Wintershall has been producing natural gas in Germany since the 1960s. During Pipeline Magazine’s trip to Germany Wintershall took journalists to the firm’s sour gas project Staffhorst Nord (Lower Saxony).
“In Staffhorst we now are going back and drilling horizontal and very targeted wells we can now reach new areas. We had a good discovery recently at Pabsen Z2 with the new drilling techniques. It was a good discovery in a very old field by simply drilling such a new well that wasn’t possible 25 years ago.”
Bachmann said that this is exactly the attitude they are bringing to their work on Shuwaihat.
The Shuwaihat field is seen by Bachmann of being indicative of what lies ahead for the untapped fields in the Middle East region.
“What we are seeing in the Middle East now is that the easy oil and gas is increasingly coming to an end. So the region is now facing more technologically challenging reserves that need to be developed. Shuwaihat is good example of this. It was discovered in the 80s but because it was sour gas with a high amount of H2S it was not very high on the priority list for ADNOC. But slowly but surely we are coming to the point when for the Middle East this is going to be the order of the day.”
He reiterated: “In Germany we have had to do that for a long time already as it was always harder to find reserves in Germany than in the Middle East. Very early on we had to go to technically more challenging fields. We have a long history working with sour gas and safely producing sour gas fields in Germany, dealing with the sulphur and using it. This is a clear example that what maybe new for the Middle East we have been doing for many years.”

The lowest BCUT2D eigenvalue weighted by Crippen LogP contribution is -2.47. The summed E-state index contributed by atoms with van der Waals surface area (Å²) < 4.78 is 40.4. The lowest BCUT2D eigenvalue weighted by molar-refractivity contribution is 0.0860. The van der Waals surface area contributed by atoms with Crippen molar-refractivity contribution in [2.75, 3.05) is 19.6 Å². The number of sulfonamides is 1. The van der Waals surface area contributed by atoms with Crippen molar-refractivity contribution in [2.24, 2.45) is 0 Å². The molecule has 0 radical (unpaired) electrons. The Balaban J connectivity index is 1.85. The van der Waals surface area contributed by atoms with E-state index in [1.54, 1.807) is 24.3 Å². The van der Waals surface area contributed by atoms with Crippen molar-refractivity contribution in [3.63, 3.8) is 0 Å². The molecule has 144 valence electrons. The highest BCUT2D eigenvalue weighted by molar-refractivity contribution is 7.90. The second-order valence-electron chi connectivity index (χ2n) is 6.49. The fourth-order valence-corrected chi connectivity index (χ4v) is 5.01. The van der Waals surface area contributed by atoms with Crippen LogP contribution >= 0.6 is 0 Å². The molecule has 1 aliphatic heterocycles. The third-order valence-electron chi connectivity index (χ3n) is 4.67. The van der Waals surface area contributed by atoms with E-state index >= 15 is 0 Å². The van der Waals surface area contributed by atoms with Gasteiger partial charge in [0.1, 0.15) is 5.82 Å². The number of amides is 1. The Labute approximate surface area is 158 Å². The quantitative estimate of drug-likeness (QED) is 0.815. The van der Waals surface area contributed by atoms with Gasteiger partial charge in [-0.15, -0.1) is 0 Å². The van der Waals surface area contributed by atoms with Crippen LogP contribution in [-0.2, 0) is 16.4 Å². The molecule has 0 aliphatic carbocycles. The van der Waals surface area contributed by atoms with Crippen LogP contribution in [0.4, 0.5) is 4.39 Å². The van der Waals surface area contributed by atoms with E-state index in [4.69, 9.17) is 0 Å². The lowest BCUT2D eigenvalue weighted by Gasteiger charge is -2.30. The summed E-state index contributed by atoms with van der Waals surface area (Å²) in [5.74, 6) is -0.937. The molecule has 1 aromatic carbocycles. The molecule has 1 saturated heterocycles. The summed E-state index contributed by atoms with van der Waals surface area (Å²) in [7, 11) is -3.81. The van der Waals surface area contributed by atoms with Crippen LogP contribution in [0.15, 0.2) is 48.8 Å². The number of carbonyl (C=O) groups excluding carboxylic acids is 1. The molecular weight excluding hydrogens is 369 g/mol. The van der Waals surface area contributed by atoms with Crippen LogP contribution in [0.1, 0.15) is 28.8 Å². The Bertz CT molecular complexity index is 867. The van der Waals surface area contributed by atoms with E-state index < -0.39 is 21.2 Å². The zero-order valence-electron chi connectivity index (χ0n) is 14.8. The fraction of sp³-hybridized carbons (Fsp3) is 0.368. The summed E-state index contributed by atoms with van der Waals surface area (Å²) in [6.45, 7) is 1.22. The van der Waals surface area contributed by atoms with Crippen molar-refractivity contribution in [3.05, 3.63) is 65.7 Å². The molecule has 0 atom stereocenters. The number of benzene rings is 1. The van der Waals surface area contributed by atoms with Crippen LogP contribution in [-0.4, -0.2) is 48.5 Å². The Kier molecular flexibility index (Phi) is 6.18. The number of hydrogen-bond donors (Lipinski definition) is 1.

Bachmann noted: “Our work on the Shuwaihat field is not just about drilling well. It is about the whole infrastructure of it. We are also working on a lot of research and training with ADNOC. This is what we are bringing here with our work with ADNOC.“
Wintershall further expanded its partnership with ADNOC in 2015 with the signing of a MoU on joint research into EOR methods. The MoU aims to contribute to Abu Dhabi’s strategic target of reaching a 70 per cent ultimate recovery from its oilfields in the future.
“You can only achieve that with EOR. That is a technology that we have been pursuing for a long time. We feel that Chemical EOR could be a game changer in the region.”
The MoU it focused on EOR using specialised chemicals for the oil and gas industry. The main goal of the project is to jointly develop customised solutions to meet the subsurface challenges that are characteristic for the local fields - high temperature and high salinity in the carbonate reservoirs of Abu Dhabi.
“We are working on different methods of chemical EOR in our MoU with ADNOC. It is very specific to the rocks and reservoirs of Abu Dhabi. We have learnt from experience that one EOR project is never like the other. You need very good understanding of your rock and reservoirs, water and oil. Only by bringing this all together can you find the right chemical that works. You really need tailor made solutions for each reservoir and that is what we offer,” he said.
Bachmann added: “We are working hand in hand with BASF on this EOR MoU. We are bringing our parent company’s R&D capability in chemistry into the project which gives us a big advantage over other E&P firms. In the Middle East region in particular, new technologies for reservoirs that are difficult to access and for mature fields are becoming increasingly important in order to maintain high production levels.”
He concluded: “Yes the Middle East has the resources but we can actually bring the technology to bring their fields to the next stage of technological development.”